Understanding the A1C test
The A1C test is a simple blood test that measures average blood sugar levels over a period of time. It is used to diagnose both prediabetes and diabetes, and it can help you and your healthcare team in managing your diabetes. The A1C test, combined with other measures recommended by your care team, are important to monitor along your diabetes journey.
How does it work?
The A1C test gives you a high-level view by providing a snapshot of your average blood sugar levels over the past three months. More specifically, the A1C test measures the percentage of hemoglobin proteins in your blood that are glycated (covered in sugar).1 The A1C test result is reported as a percentage. The higher the percentage, the higher your blood glucose levels have been. Below is a general overview. However, you should note that it is not intended to be a substitute for professional medical advice, diagnosis, or treatment. You should always seek the advice of your healthcare provider with any questions you may have regarding the A1C test and questions otherwise related to your medical condition.
Your healthcare provider will recommend how often you need the A1C test, but usually you’ll have the test at least twice a year. If your management or treatments change, you may need to get an A1C test more often.
Breaking down the numbers
How you interpret your A1C test results can vary depending on your age and other factors. There’s no "one size fits all" and your target may be different from someone else’s. Most adults living with diabetes aim for an A1C result that is less than 7 percent. When the percentage is higher, it indicates that your blood sugar levels have been high over the previous three months, and adjustments should be made.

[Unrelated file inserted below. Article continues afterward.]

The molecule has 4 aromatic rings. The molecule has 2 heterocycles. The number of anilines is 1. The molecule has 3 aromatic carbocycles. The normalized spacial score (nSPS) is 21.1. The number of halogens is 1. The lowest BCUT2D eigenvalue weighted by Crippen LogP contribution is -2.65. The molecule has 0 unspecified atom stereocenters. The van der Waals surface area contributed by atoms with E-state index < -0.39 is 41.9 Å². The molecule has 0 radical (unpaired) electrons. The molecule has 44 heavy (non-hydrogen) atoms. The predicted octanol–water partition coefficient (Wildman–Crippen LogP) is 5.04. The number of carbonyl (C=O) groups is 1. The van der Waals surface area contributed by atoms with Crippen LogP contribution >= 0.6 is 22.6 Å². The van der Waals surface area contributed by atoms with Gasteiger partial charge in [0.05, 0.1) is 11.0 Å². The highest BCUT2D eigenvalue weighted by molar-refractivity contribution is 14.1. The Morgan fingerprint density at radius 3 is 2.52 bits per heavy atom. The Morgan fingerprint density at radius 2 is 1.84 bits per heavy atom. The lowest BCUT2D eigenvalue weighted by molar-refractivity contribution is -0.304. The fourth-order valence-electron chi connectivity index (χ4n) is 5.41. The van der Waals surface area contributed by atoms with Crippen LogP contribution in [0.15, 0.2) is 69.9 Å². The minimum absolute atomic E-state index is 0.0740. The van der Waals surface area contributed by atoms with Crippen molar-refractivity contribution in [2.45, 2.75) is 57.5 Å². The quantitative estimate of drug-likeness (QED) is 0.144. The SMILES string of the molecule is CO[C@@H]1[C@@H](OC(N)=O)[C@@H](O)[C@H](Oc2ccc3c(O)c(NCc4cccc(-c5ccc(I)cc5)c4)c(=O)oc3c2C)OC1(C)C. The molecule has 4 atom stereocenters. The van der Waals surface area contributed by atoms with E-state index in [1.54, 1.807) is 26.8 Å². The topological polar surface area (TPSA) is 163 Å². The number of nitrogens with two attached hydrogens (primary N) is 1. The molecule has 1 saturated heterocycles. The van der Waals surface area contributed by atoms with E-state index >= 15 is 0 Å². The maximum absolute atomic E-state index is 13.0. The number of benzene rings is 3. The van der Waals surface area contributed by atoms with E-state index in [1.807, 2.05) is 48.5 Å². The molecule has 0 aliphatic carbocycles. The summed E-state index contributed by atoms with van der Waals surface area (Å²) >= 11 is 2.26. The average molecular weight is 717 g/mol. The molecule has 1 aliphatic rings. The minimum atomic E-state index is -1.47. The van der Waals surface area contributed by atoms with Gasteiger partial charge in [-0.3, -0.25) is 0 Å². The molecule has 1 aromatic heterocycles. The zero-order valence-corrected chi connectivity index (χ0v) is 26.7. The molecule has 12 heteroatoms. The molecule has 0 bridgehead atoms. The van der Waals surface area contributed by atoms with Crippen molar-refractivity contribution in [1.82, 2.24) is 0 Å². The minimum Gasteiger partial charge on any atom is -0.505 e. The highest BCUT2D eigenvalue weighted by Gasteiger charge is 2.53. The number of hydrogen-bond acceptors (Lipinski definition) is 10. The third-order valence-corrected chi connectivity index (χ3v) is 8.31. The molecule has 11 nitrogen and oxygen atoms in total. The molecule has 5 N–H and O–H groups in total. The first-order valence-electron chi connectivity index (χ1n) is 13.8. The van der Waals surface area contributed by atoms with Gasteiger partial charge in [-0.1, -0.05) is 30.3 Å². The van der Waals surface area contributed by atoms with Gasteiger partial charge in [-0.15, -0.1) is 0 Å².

A1C percentages can also be used to diagnose diabetes. A1C levels between 5.7 and 6.5 percent are within the prediabetes range. Anything above 6.5 percent is in the diabetes range.2
Preparing for the test
As it is a simple blood test, you can eat and drink normally prior to checking your A1C. Your doctor may extract blood via a vein in your arm, or by a prick of the finger. Some doctors may be able to provide same-day results, though in most cases your blood will be sent to a lab for analysis.
A1C is only one metric
A1C is an important tool, but it doesn’t replace regular blood sugar testing at home. Blood sugar goes up and down throughout the day and night, which isn’t captured by your A1C. With access to blood glucose meters and continuous glucose monitors, knowing the day-to-day variance is also important.
If you’re reaching your A1C goal but have highs or lows, keep track and share the results with your doctor so you can make changes to your treatment plan if needed.
Remember, you are an individual with individual goals and needs. Working with your diabetes care team to set specific goals is very important.
1. A1C Test. The Mayo Clinic Page. https://www.mayoclinic.org/tests-procedures/a1c-test/about/pac-20384643. Accessed 20AUG2021
2.Understanding A1C. There American Diabetes Association Page. https://www.diabetes.org/a1c. Accessed 20AUG2021
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